Prosthetic Hand Technologies

Topics: Prosthesis, Prosthetics, Artificial limb Pages: 11 (1426 words) Published: April 16, 2014


New Technologies in Prosthetic Hands
Word Count: 1,282
John Doe
3/20/13

Abstract
This paper presents a review of the most modern advancements in prosthetic hand technologies. The introduction will provide an explanation of the purpose behind the study, along with why this topic is important to research. The topics that are covered in this paper will be; the problems with current technologies of prosthetic hands, new technologies of prosthetic hands, new prosthetic technologies that function with the human body, and affordable prosthetic hands. Results of the research show that there are significant improvements that have been made in the past few years. The research also shows that the problems that have plagued prosthetics before are no longer an issue. Each of the sections in the paper will refer back to original research done by one or more of the cited authors. The research presented here has profound implications for the future of amputee rehabilitation and may some day help amputee’s lives easier.

Key Words: Prosthetic, Hands, Myoelectric, Technology, Advancement, Rehabilitation

Introduction
Most of the advances in prosthetic limb technology occur directly after times of war. This is unfortunately due to the amount of amputees coming home from fighting in a war. With the recent influx of soldiers coming home from the Middle East, the need for prosthetic limbs has reached a high once again. The high need for advanced prosthetics has driven both doctors and engineers to create more sophisticated devices. Doctors and patients alike should become aware of the recent advances made in prosthetic limb technology. This review will focus on the advancements made in prosthetic hand technology. The purpose of this review is to summarize the research made by scientists and to present it to doctors and patients so that both can be familiarized with the most current advancements.

I: Problems with current technologies of prosthetic hands
Although some may argue that current prosthetic hand technologies are suitable to the average user, there are some glaring flaws in the designs of most of them. The major issue with current technologies is the fact that they are heavy, slow, and run on a very limited supply of energy. (White, 2010) These obvious flaws are unfavorable for the user. If the prosthetic hand does not allow the user to carry out his or her daily activities, then what is the benefit of paying a large amount of money for it?

Another major issue with current prosthetic hand technologies is that over time, the prosthetic hand starts to break down and need to be replaced. This process is inevitable and there is no sure way to avoid it. (Moffat, 2007) However, it would be a great benefit to the user if the prosthetic hands were made more durable and reliable so that people wouldn’t have to replace their prosthetic hands as often as they do. Simply put, future prosthetic hands need to be lighter, more efficient, reliable, and more durable.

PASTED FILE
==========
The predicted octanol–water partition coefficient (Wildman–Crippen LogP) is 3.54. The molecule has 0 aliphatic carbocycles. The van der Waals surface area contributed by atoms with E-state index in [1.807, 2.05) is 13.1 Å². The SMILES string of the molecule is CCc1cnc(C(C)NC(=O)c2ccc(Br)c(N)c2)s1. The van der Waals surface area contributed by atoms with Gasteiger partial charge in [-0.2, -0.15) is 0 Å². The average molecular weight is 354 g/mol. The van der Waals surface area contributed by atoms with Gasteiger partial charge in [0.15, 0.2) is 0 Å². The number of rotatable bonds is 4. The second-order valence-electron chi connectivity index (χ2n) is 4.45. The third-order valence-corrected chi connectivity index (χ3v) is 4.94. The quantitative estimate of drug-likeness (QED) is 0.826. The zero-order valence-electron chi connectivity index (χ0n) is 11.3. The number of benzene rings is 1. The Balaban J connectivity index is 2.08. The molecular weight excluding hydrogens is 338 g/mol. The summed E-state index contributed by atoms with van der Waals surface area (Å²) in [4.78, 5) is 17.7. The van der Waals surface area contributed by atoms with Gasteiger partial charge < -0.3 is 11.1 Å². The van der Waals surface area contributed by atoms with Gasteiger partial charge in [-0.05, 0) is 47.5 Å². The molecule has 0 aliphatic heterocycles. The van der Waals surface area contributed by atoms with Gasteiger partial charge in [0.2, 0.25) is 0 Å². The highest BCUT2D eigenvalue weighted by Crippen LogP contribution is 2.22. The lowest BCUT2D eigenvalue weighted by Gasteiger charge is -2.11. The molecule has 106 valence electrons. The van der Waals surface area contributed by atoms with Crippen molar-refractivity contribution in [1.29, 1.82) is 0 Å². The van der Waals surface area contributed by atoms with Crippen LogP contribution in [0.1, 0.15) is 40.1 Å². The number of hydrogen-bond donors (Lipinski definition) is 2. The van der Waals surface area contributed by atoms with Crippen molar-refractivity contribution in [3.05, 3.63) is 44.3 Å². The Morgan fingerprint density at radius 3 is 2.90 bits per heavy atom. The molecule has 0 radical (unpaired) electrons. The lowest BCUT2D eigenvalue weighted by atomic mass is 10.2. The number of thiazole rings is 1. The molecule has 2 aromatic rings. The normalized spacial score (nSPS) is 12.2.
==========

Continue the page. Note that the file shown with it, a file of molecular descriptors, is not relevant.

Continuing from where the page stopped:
II: New technologies of prosthetic hands
Current technologies rely on muscle sensors and myoelectric signals to detect voluntary muscle movement in the arm and hand. (Moffat, 2007) Currently in development are brand new technologies that improve the overall performance of prosthetic hands. In Hein’s article (2011) he talks about a new material sensing technology that allows sensors, when brought close to an object, to detect the material and set a maximum pressure depending on the object. This means the user will be able to exert enough force to grab something heavy, but won’t crush a fragile object, like an egg.

A different technology that is discussed in White’s article (2010) is a new fingertip technology that allows for a lighter and more flexible design. This new technology is able to mimic the human movement and grip force of the human hand. The new fingertip sensors will process information locally,...


References: 1. Aronson, R. B. Medical manufacturing frontiers: Part II. Manufacturing Engineering. 2007;139(4):147-150,152.
2. Doshi, R. The design and development of a gloveless endoskeletal prosthetic hand. Journal of rehabilitation research & development. 2008;35(4):388-95.
3. Graham L, Datta D, Heller B, Howitt J. A comparative study of conventional and energy-storing prosthetic feet in high-functioning transfemoral amputees. Archives of Physical Medicine and Rehabilitation. 2007;88(6):801-806
3. Hein, T. We have the technology... Design Engineering. 2011;57(3):30.
4. Moffat, M. Braving new worlds: To conquer, to endure. Physical Therapy. 2007;84(11): 1056-86.
5. Stuart, N. Interview: Upper hand. The Engineer. 2009:30-31.
6. Visser, H. D. Force-directed design of a voluntary closing hand prosthesis. Journal of Rehabilitation Research and Development. 2009:37(3);261-71.
7. White, N. Getting a firmer grip. The Engineer. 2010;9.
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